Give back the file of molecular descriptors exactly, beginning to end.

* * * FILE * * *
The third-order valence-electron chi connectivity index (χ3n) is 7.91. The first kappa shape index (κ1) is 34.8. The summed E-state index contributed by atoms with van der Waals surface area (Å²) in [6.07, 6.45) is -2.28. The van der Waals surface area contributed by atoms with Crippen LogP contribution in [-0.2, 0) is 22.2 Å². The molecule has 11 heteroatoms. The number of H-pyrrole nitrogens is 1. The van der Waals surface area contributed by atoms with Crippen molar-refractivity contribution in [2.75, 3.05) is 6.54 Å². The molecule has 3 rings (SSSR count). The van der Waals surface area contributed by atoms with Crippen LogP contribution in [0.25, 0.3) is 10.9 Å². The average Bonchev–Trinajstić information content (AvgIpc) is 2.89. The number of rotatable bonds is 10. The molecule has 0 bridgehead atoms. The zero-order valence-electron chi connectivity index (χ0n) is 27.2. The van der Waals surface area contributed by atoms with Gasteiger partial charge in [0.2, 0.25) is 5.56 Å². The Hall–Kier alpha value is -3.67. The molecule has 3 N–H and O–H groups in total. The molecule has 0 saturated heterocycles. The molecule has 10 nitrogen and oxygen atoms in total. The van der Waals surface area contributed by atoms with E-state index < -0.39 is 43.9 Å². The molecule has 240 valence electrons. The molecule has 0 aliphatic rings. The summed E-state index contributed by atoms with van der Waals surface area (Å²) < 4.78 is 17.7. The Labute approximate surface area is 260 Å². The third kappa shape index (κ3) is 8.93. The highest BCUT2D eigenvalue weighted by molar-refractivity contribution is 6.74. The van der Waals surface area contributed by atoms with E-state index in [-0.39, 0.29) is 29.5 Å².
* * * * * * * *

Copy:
The third-order valence-electron chi connectivity index (χ3n) is 7.91. The first kappa shape index (κ1) is 34.8. The summed E-state index contributed by atoms with van der Waals surface area (Å²) in [6.07, 6.45) is -2.28. The van der Waals surface area contributed by atoms with Crippen LogP contribution in [-0.2, 0) is 22.2 Å². The molecule has 11 heteroatoms. The number of H-pyrrole nitrogens is 1. The van der Waals surface area contributed by atoms with Crippen molar-refractivity contribution in [2.75, 3.05) is 6.54 Å². The molecule has 3 rings (SSSR count). The van der Waals surface area contributed by atoms with Crippen LogP contribution in [0.25, 0.3) is 10.9 Å². The average Bonchev–Trinajstić information content (AvgIpc) is 2.89. The number of rotatable bonds is 10. The molecule has 0 bridgehead atoms. The zero-order valence-electron chi connectivity index (χ0n) is 27.2. The van der Waals surface area contributed by atoms with Gasteiger partial charge in [0.2, 0.25) is 5.56 Å². The Hall–Kier alpha value is -3.67. The molecule has 3 N–H and O–H groups in total. The molecule has 0 saturated heterocycles. The molecule has 10 nitrogen and oxygen atoms in total. The van der Waals surface area contributed by atoms with E-state index < -0.39 is 43.9 Å². The molecule has 240 valence electrons. The molecule has 0 aliphatic rings. The summed E-state index contributed by atoms with van der Waals surface area (Å²) < 4.78 is 17.7. The Labute approximate surface area is 260 Å². The third kappa shape index (κ3) is 8.93. The highest BCUT2D eigenvalue weighted by molar-refractivity contribution is 6.74. The van der Waals surface area contributed by atoms with E-state index in [-0.39, 0.29) is 29.5 Å².